Backports, behind the scenes
Many changes can be backported as-is, others are harder. For QEMU, the backport is largely the v2 series of adding TDX support in QEMU from August. Specifically, there is a tag which has some differences. That tag was on top of QEMU 8.1.0-rc0, but at the time CentOS Stream was on the older QEMU 8.0.0. Backporting the patches to the older version required solving only minimal conflicts.
The Linux kernel backports have been more demanding. The CentOS Stream 9 kernel was originally based on Linux 5.14, and tens of thousands of commits have been added since. Starting there, we synchronized the entire MTRR section with the more recent version 6.5 of Linux. Unaccepted memory support was backported too, together with two dependent pieces regarding EFI and MAX_ORDER.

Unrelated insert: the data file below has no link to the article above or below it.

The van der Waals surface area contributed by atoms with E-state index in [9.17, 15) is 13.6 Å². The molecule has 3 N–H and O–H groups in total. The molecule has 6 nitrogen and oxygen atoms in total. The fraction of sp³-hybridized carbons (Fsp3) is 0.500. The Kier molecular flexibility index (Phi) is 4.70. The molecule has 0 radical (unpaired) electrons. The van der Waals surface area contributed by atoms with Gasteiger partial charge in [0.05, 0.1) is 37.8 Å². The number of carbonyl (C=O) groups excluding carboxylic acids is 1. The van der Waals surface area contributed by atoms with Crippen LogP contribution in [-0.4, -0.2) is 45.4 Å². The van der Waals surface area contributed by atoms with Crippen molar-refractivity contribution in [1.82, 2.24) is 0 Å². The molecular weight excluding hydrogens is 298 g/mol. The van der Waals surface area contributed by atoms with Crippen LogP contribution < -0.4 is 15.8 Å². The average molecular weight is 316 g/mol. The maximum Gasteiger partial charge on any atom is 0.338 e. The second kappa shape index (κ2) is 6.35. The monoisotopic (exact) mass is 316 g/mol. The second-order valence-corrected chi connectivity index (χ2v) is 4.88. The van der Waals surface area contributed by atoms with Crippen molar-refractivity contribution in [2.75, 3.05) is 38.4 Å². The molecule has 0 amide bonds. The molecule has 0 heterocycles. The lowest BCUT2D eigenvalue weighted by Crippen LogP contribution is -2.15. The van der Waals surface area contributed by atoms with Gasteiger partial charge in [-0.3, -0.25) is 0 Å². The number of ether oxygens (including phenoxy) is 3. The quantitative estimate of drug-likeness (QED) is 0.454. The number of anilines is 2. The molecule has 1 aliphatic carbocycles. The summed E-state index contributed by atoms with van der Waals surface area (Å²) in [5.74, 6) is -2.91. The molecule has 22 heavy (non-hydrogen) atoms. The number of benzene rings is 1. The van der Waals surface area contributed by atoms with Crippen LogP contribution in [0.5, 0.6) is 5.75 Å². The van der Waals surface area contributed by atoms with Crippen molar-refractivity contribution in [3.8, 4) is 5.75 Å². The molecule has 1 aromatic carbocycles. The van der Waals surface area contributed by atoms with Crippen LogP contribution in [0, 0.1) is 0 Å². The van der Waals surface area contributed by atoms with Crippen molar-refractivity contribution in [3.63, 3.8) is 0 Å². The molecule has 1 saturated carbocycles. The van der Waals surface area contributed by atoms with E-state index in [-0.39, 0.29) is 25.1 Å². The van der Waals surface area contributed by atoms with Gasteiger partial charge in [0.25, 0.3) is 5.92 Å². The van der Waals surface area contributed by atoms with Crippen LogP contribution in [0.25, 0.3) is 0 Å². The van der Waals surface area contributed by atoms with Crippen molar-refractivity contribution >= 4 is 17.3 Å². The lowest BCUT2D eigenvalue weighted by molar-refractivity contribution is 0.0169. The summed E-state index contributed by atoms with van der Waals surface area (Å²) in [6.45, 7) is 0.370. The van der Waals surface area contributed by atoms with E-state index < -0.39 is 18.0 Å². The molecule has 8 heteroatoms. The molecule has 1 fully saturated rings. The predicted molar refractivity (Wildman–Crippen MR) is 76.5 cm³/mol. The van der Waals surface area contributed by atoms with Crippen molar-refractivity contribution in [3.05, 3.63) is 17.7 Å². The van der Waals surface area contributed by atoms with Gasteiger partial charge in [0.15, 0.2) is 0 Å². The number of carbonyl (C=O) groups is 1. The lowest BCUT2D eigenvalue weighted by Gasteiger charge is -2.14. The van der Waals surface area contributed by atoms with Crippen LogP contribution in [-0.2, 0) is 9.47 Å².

Red Hat immediately contributes these updates to CentOS Stream, so that our ongoing work can benefit a wider audience.
Having our contributions to CentOS Stream accepted means that part of our SIG work is now available to all CentOS Stream 9 users without them needing to enable the SIG repository and add it. Additionally, the accepted contribution signals that RHEL will, eventually, ship our changes too, as it receives them directly from CentOS Stream. What an impact!
Working in the open with special interest groups
Working in the open is allowing Red Hat and Intel to accelerate the consumability of TDX in conjunction with a broad set of contributors while also making this work available to the upstream community. We publish our work, we document it and we amplify the reach of our improvements by proposing changes to projects further upstream.
As a CentOS SIG, we have access to infrastructure that’s parallel to the one delivering CentOS Stream. Separate instances guarantee that SIGs are able to do the work they need to do without having to navigate conflicts or coexistence issues with other groups. Additionally, the infrastructure provides the SIG with the same reliability that exists across the whole CentOS project.